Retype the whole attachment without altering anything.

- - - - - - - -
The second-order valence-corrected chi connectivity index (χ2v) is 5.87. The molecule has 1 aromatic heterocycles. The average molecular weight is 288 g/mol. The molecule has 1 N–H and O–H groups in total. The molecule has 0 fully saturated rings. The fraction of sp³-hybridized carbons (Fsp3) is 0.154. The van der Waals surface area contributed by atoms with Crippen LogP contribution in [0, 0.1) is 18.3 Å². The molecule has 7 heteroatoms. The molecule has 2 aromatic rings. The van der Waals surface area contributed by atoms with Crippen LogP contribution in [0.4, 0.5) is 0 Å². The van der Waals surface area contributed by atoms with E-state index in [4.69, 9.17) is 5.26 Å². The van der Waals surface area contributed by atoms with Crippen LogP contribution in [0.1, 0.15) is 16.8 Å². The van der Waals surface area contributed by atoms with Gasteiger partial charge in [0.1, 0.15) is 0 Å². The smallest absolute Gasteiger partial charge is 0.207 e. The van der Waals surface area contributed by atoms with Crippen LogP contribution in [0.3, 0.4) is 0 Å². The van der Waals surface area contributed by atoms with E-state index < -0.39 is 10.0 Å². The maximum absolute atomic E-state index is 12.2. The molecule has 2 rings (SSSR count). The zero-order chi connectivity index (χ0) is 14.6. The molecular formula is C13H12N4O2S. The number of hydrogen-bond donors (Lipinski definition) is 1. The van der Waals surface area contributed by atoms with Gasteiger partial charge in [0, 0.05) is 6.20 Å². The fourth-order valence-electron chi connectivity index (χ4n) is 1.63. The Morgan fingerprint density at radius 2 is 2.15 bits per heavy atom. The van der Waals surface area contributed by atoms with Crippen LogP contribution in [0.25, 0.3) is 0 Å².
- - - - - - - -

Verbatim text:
The second-order valence-corrected chi connectivity index (χ2v) is 5.87. The molecule has 1 aromatic heterocycles. The average molecular weight is 288 g/mol. The molecule has 1 N–H and O–H groups in total. The molecule has 0 fully saturated rings. The fraction of sp³-hybridized carbons (Fsp3) is 0.154. The van der Waals surface area contributed by atoms with Crippen LogP contribution in [0, 0.1) is 18.3 Å². The molecule has 7 heteroatoms. The molecule has 2 aromatic rings. The van der Waals surface area contributed by atoms with Crippen LogP contribution in [0.4, 0.5) is 0 Å². The van der Waals surface area contributed by atoms with E-state index in [4.69, 9.17) is 5.26 Å². The van der Waals surface area contributed by atoms with Crippen LogP contribution in [0.1, 0.15) is 16.8 Å². The van der Waals surface area contributed by atoms with Gasteiger partial charge in [0.1, 0.15) is 0 Å². The smallest absolute Gasteiger partial charge is 0.207 e. The van der Waals surface area contributed by atoms with Crippen LogP contribution in [0.3, 0.4) is 0 Å². The van der Waals surface area contributed by atoms with E-state index < -0.39 is 10.0 Å². The maximum absolute atomic E-state index is 12.2. The molecule has 2 rings (SSSR count). The zero-order chi connectivity index (χ0) is 14.6. The molecular formula is C13H12N4O2S. The number of hydrogen-bond donors (Lipinski definition) is 1. The van der Waals surface area contributed by atoms with Gasteiger partial charge in [0, 0.05) is 6.20 Å². The fourth-order valence-electron chi connectivity index (χ4n) is 1.63. The Morgan fingerprint density at radius 2 is 2.15 bits per heavy atom. The van der Waals surface area contributed by atoms with Crippen LogP contribution in [0.25, 0.3) is 0 Å².